And then on the other side, if you only occasionally watch the show or have somehow missed it over the past fifteen years or so, you will miss out on a lot. The game certainly assumes that you're a South Park enthusiast, and doesn't bother to give you any kind of background information on any of the minor or major characters in the game. There's a South Park version of Facebook within the game which would have been the perfect place to put some basic background information on the residents of South Park that you friend during the game, but this opportunity is squandered. Also, if you're not used to the show's frequent scatological and deviant sexual humor, you will probably be a little shell-shocked because it is in maximum overdrive in the game. Just for starters, there are plenty of environmental puzzles in the game that involve lighting intestinal gasses with open flames and the game's entire magic system is based on projectile flatulence.
While you're making your way across South Park, you'll inevitably find yourself fighting wood elves, aliens, Al Gore, mutant rats, and the like. While the enemy party can include up to six attackers, your side will always consist of just you and a buddy. That buddy is usually selectable from a list of available South Park kids like Kenny, Butters, or Stan. Each buddy has his own class - Butters is a healing paladin, Jimmy is a bard, and Cartman is a flatulence wizard - and set of special powers - Kenny can mow down rows of enemies by summoning a horde of rats or by riding across the battlefield on the back of a rainbow unicorn.
The battles are turn-based and when it's your turn you can use an item such as a health-restoring snack and then unleash an attack (snack then attack!). No matter which class you are playing as you'll be able to use a special attack, ranged weapon, gas magic, or melee weapon when it's your turn to attack. Your buddies will be limited to just a special attack or either a ranged or melee attack. Once you select an attack you'll need to time one or more button presses while it's executing in order to maximize its effectiveness. Conversely, on defense you'll need to time one or more blocks to limit the damage you'll take. Oddly enough, the tutorials that teach you how to do all of this are ruthlessly unforgiving of the tiniest mistake on your part, but getting things right is a lot easier when you're in an actual fight. Blocking is always a little tricky, though, because there are so many different types of enemies in the game and they all have elaborate attack animations, which leaves it tough to tell when they are actually striking.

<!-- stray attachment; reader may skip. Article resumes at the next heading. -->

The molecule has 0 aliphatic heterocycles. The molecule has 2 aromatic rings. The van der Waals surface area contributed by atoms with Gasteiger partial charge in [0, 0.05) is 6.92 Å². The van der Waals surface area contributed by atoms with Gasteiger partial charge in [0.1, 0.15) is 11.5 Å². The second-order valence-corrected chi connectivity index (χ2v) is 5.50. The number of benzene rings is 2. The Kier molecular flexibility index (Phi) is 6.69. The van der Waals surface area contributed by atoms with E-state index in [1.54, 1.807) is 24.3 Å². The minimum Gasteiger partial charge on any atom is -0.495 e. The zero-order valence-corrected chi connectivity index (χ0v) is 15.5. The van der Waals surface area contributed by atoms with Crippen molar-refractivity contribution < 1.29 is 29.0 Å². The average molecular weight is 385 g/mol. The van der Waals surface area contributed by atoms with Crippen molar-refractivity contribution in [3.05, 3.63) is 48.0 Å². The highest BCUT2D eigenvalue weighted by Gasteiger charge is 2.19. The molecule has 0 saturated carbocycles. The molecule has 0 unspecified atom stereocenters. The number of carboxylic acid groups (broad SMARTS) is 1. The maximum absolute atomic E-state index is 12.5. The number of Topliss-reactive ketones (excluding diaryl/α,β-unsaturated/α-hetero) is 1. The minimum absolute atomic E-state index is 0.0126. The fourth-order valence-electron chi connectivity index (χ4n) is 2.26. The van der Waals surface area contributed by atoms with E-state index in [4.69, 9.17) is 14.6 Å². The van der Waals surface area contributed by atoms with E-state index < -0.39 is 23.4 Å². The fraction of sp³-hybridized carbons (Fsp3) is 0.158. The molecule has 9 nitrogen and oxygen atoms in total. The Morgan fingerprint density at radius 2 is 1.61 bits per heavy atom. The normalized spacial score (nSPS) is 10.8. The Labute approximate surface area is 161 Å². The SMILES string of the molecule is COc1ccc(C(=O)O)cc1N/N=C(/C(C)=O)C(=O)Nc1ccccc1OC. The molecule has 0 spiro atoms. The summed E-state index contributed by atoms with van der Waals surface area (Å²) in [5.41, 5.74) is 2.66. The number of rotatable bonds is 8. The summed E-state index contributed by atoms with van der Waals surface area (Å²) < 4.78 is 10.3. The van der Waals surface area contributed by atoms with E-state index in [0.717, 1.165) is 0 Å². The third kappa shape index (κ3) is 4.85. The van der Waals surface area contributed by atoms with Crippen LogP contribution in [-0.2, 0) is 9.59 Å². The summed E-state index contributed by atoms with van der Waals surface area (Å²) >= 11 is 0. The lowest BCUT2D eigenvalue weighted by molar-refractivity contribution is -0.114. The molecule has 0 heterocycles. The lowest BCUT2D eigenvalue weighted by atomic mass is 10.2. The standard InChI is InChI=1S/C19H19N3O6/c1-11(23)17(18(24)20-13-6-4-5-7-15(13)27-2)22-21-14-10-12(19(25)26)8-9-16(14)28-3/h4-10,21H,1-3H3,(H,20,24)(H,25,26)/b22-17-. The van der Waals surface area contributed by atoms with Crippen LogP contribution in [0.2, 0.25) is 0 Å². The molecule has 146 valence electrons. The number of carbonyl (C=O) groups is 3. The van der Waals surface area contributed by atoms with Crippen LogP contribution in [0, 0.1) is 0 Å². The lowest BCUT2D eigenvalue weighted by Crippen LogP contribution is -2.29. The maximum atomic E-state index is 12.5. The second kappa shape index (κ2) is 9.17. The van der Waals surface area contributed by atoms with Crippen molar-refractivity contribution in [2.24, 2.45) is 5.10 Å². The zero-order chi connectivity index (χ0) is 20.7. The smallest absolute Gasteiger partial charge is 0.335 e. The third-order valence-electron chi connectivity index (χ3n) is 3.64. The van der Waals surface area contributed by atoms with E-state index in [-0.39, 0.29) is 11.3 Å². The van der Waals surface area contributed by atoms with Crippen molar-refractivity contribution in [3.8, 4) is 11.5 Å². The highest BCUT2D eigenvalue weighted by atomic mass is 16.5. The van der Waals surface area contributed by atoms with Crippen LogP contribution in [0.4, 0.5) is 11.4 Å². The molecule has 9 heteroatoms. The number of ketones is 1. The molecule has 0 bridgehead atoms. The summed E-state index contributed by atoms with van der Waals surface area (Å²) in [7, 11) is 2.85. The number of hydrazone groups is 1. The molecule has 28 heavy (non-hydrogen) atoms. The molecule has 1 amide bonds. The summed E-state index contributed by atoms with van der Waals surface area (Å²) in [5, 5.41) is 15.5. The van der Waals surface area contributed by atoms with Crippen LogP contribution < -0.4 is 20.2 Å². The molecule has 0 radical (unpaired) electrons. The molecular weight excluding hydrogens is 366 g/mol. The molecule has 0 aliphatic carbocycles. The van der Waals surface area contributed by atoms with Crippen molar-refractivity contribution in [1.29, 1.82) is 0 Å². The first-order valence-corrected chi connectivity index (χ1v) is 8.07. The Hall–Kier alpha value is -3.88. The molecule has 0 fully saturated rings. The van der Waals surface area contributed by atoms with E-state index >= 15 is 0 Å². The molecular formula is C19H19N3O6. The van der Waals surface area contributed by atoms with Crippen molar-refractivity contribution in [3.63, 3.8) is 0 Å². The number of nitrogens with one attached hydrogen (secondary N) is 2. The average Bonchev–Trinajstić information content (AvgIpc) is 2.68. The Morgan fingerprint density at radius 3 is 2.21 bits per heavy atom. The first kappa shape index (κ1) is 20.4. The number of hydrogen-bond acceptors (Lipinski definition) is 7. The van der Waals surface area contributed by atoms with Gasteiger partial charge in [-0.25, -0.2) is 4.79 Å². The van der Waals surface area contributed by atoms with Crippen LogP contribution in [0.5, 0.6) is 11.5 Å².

There are some tactical considerations in the battles such as enemies' armor, defensive stances, and a surprisingly wide array of buffs and debuffs. However, once you learn the basics of which attack to use in each situation the battles shouldn't give you much trouble and you'll probably only see the "Game Over" screen a small handful of times while playing the game.
The game has plenty of collectibles to hunt down, as well as hidden treasure and items that can be discovered by solving simple puzzles, so there's more to do outside of the quests than revel in South Park trivia. However, outside of trying to unlock all of the game's achievements (a couple are mutually exclusive) there's no motivation to play the game again. The player classes are very similar and the story doesn't provide any chances to make choices and affect the flow of the narrative. This will probably be more of an issue with the kind of RPG player who enjoys trying out different classes and stories with branching narratives than it will be with South Park fans eager for another story from the small Colorado mountain town they love. If you're in that latter group, enjoy, you're going to love this game. Everyone else should probably watch a couple episodes of the show first to determine if they can take about another fifteen hours of it.
Final Rating: 86%. It's not the best game ever, but it may just be the best translation of a TV show into a game ever.